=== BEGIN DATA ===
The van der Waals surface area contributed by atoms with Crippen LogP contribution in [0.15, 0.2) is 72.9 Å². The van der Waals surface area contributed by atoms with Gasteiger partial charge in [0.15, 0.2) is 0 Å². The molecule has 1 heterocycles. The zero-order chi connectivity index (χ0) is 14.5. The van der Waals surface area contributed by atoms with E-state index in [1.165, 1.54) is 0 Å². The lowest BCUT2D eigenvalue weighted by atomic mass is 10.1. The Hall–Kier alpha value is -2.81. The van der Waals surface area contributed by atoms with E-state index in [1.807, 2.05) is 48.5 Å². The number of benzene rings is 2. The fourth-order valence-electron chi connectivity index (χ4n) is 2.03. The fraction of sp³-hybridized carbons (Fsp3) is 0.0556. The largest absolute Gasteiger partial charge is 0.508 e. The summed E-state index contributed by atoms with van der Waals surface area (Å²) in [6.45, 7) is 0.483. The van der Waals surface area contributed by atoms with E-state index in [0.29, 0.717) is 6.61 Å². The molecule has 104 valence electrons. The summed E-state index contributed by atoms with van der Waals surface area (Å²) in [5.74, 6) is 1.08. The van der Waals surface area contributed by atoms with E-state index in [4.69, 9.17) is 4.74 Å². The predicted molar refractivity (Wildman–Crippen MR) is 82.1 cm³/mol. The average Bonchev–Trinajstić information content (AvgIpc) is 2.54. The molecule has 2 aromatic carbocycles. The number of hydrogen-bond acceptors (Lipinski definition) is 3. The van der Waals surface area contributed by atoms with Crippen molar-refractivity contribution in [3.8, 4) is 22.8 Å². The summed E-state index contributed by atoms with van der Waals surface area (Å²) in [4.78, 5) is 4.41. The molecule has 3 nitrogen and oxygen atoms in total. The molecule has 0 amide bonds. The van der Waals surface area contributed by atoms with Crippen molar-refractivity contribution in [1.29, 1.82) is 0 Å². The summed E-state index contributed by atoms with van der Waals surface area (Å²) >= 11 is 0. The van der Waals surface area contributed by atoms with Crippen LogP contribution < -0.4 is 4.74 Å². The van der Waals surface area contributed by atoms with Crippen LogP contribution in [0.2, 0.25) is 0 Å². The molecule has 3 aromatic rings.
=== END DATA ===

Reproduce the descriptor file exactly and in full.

The van der Waals surface area contributed by atoms with Crippen LogP contribution in [0.15, 0.2) is 72.9 Å². The van der Waals surface area contributed by atoms with Gasteiger partial charge in [0.15, 0.2) is 0 Å². The molecule has 1 heterocycles. The zero-order chi connectivity index (χ0) is 14.5. The van der Waals surface area contributed by atoms with E-state index in [1.165, 1.54) is 0 Å². The lowest BCUT2D eigenvalue weighted by atomic mass is 10.1. The Hall–Kier alpha value is -2.81. The van der Waals surface area contributed by atoms with E-state index in [1.807, 2.05) is 48.5 Å². The number of benzene rings is 2. The fourth-order valence-electron chi connectivity index (χ4n) is 2.03. The fraction of sp³-hybridized carbons (Fsp3) is 0.0556. The largest absolute Gasteiger partial charge is 0.508 e. The summed E-state index contributed by atoms with van der Waals surface area (Å²) in [6.45, 7) is 0.483. The van der Waals surface area contributed by atoms with E-state index in [0.29, 0.717) is 6.61 Å². The molecule has 104 valence electrons. The summed E-state index contributed by atoms with van der Waals surface area (Å²) in [5.74, 6) is 1.08. The van der Waals surface area contributed by atoms with E-state index in [4.69, 9.17) is 4.74 Å². The predicted molar refractivity (Wildman–Crippen MR) is 82.1 cm³/mol. The average Bonchev–Trinajstić information content (AvgIpc) is 2.54. The molecule has 2 aromatic carbocycles. The number of hydrogen-bond acceptors (Lipinski definition) is 3. The van der Waals surface area contributed by atoms with Crippen molar-refractivity contribution in [3.8, 4) is 22.8 Å². The summed E-state index contributed by atoms with van der Waals surface area (Å²) in [4.78, 5) is 4.41. The molecule has 3 nitrogen and oxygen atoms in total. The molecule has 0 amide bonds. The van der Waals surface area contributed by atoms with Crippen molar-refractivity contribution in [1.29, 1.82) is 0 Å². The summed E-state index contributed by atoms with van der Waals surface area (Å²) >= 11 is 0. The van der Waals surface area contributed by atoms with Crippen LogP contribution < -0.4 is 4.74 Å². The van der Waals surface area contributed by atoms with Crippen LogP contribution in [0.2, 0.25) is 0 Å². The molecule has 3 aromatic rings.